Web Exclusives: On the Campus

March 5, 2008:

Artwork in the deli; “Princeternships” begin

By Bianca Bosker ’08

ZORBA’S GRILL is a tiny take-out restaurant just steps away from 185 Nassau St., a former elementary-school building that is now the Lewis Center for the Arts. Dimly lit, with windows and walls covered with faded pictures of grill-grub and counters crowded with snack foods on sale, the deli seems an unlikely site for an art show. But in December, Zorba’s became an unofficial gallery when more than a dozen artworks created by a Princeton ceramics class went on display.

For one of eight projects the class completed during the fall semester, Ann Agee, who teaches the course, took her students to Zorba’s and asked them to create pieces that were to serve a specific function there. The resulting pieces ranged from tip jars to straw holders, help-wanted signs to menu racks.

One student, who noticed that people always ordered at the cash register instead of talking directly to the cook, made an arrow sign that would direct customers where to place their orders. Other pieces were more decorative, such as a gun-metal gray elephant sculpture and a box of candy-bars made out of clay.

Sophomore Ben Laguna made a rack to hold sandwiches after they had been prepared. He hoped the piece would be a kind of “hidden art” that patrons wouldn’t immediately recognize as art. “It’s cool to expose people to a little bit of art in day-to-day life and to put art in a different context than people are used to,” Laguna explained. “I liked being able to expose people to art when they didn’t realize it.”

Agee wanted her students to think about public art and the functional history of ceramics, but she also saw the project as a way to show support for local businesses. “The local shops are really valuable, and we love them. This was another way of appreciating them,” she said.

The ceramics have served as a bridge between the Princeton campus and community. “We were delighted to be asked,” said Anne Fikaris, the co-owner of Zorba’s. “We’re so close to the arts building and always see students on the run, so it was nice to be able to have time to do something in conjunction with undergraduates.”


By Jocelyn Hanamarian ’08

Making plans for summer internships and post-graduation jobs can be difficult when students feel disconnected between what they do in the classroom and outside it. Thanks to a Career Services offering called Princeternships, a series of one- to three-day internships hosted by Princeton alumni, students are finding a new link between their studies and the real world.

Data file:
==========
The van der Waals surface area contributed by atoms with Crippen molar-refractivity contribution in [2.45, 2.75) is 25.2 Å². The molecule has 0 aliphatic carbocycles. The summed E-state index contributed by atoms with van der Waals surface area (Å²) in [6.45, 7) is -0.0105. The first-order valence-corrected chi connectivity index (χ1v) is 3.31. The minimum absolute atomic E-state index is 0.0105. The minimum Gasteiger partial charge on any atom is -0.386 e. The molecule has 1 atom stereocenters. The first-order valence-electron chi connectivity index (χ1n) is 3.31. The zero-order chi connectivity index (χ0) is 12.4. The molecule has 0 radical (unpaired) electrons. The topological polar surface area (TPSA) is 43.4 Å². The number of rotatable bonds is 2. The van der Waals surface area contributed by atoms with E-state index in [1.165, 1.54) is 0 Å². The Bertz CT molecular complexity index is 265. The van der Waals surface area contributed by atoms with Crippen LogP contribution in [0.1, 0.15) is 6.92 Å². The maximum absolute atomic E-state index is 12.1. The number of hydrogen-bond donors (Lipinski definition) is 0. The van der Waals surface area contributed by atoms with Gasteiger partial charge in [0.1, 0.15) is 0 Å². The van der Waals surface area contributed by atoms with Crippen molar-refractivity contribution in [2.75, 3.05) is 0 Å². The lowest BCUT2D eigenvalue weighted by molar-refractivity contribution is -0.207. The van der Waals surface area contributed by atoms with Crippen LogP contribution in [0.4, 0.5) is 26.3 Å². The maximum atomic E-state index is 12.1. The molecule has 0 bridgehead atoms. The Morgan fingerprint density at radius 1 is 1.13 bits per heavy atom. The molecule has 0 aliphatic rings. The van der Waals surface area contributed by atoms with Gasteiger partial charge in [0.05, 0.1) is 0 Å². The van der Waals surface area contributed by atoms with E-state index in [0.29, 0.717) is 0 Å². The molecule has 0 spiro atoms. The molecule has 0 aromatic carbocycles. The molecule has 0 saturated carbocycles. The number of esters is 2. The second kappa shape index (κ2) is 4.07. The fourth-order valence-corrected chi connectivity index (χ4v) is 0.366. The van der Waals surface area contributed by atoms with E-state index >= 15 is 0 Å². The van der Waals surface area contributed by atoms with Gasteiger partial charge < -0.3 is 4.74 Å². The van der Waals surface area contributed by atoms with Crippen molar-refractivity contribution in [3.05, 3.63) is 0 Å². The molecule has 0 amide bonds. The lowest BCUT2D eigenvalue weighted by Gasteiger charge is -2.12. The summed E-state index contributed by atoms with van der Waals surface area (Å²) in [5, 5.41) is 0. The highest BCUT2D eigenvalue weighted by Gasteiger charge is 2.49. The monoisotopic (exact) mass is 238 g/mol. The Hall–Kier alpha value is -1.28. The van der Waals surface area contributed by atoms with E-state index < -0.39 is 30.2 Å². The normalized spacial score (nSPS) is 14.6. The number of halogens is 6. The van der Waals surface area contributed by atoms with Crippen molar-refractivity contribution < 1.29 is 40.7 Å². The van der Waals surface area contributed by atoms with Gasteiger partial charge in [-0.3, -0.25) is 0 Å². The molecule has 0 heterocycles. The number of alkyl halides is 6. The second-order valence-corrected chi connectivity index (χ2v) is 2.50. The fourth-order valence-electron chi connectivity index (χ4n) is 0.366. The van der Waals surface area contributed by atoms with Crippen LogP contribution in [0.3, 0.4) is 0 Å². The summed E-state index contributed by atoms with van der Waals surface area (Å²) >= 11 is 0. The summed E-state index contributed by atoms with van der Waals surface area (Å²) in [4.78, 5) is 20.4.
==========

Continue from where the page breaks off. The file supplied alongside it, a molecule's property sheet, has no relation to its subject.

Josh Muketha ’11, a civil and environmental engineering major, plans to earn a certificate in architecture, but was turned off by the theoretical focus of his first studio art class. At his Princeternship at the Philadelphia architectural firm RMJM Hillier, Muketha caught a glimpse of professional architecture and was reassured of his choice.

“There is this huge difference between architecture as a subject and architecture as a profession,” Muketha said. “I am an engineer, so always my big worry was that architecture seemed very abstract. Being exposed to this workplace helped me to see things, because engineers are kind of practical.”

Muketha’s host, Robert Hotes ’85, is a senior preservation architect at the firm, which is headed by headed by J. Robert Hillier ’59 *61. Hotes and Muketha reviewed a restoration project and attended a lunch seminar on roofing materials.

“I want to take classes in material-science courses, so it would be nice to think back to that experience,” Muketha said.

The first Princeternships were held in February at workplaces that ranged from from Christie’s to Sun Microsystems and JP Morgan. They will continue to be offered during breaks in the academic calendar such as intersession and spring break.

Tasnim Shamma ’11 did her Princeternship at Business Week magazine, where she attended sessions that decided the content of that week’s issue, saw where podcasts are made, and sat in on an interview for an upcoming article.

“I work for the Prince,” Shamma said, “but I realized that magazine writers and columnists have a lot more time to think and analyze events, and they corroborate their sources more. I feel like I can make a more informed choice about my career in journalism, about which specific area I want to go in to.”

Photos by Hyunseok Shim ’08